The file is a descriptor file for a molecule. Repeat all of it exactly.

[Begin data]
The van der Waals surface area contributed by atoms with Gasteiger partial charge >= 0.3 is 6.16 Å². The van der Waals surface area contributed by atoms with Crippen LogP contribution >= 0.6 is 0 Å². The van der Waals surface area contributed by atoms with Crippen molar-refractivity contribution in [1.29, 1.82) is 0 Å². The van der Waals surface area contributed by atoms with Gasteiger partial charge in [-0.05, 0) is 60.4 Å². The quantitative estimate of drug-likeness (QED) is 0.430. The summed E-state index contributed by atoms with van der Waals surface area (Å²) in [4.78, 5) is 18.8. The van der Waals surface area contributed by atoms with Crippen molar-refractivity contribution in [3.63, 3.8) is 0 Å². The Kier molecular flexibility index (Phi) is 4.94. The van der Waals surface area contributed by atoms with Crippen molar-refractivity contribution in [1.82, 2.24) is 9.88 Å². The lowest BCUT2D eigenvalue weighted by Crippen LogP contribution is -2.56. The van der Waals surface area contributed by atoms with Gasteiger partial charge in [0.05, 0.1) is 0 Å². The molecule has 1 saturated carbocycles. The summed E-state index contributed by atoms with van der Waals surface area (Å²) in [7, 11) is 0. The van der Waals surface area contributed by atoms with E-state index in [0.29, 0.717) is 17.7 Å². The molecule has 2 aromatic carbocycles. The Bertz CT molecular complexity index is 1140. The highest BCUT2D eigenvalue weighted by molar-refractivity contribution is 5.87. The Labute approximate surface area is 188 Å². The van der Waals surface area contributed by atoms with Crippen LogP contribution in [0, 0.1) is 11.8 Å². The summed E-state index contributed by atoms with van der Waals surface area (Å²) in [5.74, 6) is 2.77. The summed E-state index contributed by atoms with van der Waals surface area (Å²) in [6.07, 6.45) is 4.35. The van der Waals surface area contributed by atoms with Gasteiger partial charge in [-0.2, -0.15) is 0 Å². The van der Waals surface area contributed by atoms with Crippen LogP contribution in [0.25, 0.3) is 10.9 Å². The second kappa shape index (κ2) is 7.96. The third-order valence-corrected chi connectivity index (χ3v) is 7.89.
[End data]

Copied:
The van der Waals surface area contributed by atoms with Gasteiger partial charge >= 0.3 is 6.16 Å². The van der Waals surface area contributed by atoms with Crippen LogP contribution >= 0.6 is 0 Å². The van der Waals surface area contributed by atoms with Crippen molar-refractivity contribution in [1.29, 1.82) is 0 Å². The van der Waals surface area contributed by atoms with Gasteiger partial charge in [-0.05, 0) is 60.4 Å². The quantitative estimate of drug-likeness (QED) is 0.430. The summed E-state index contributed by atoms with van der Waals surface area (Å²) in [4.78, 5) is 18.8. The van der Waals surface area contributed by atoms with Crippen molar-refractivity contribution in [3.63, 3.8) is 0 Å². The Kier molecular flexibility index (Phi) is 4.94. The van der Waals surface area contributed by atoms with Crippen molar-refractivity contribution in [1.82, 2.24) is 9.88 Å². The lowest BCUT2D eigenvalue weighted by Crippen LogP contribution is -2.56. The van der Waals surface area contributed by atoms with Gasteiger partial charge in [0.05, 0.1) is 0 Å². The molecule has 1 saturated carbocycles. The summed E-state index contributed by atoms with van der Waals surface area (Å²) in [7, 11) is 0. The van der Waals surface area contributed by atoms with E-state index in [0.29, 0.717) is 17.7 Å². The molecule has 2 aromatic carbocycles. The Bertz CT molecular complexity index is 1140. The highest BCUT2D eigenvalue weighted by molar-refractivity contribution is 5.87. The Labute approximate surface area is 188 Å². The van der Waals surface area contributed by atoms with Crippen LogP contribution in [0, 0.1) is 11.8 Å². The summed E-state index contributed by atoms with van der Waals surface area (Å²) in [5.74, 6) is 2.77. The summed E-state index contributed by atoms with van der Waals surface area (Å²) in [6.07, 6.45) is 4.35. The van der Waals surface area contributed by atoms with Gasteiger partial charge in [-0.2, -0.15) is 0 Å². The van der Waals surface area contributed by atoms with Crippen LogP contribution in [0.25, 0.3) is 10.9 Å². The second kappa shape index (κ2) is 7.96. The third-order valence-corrected chi connectivity index (χ3v) is 7.89.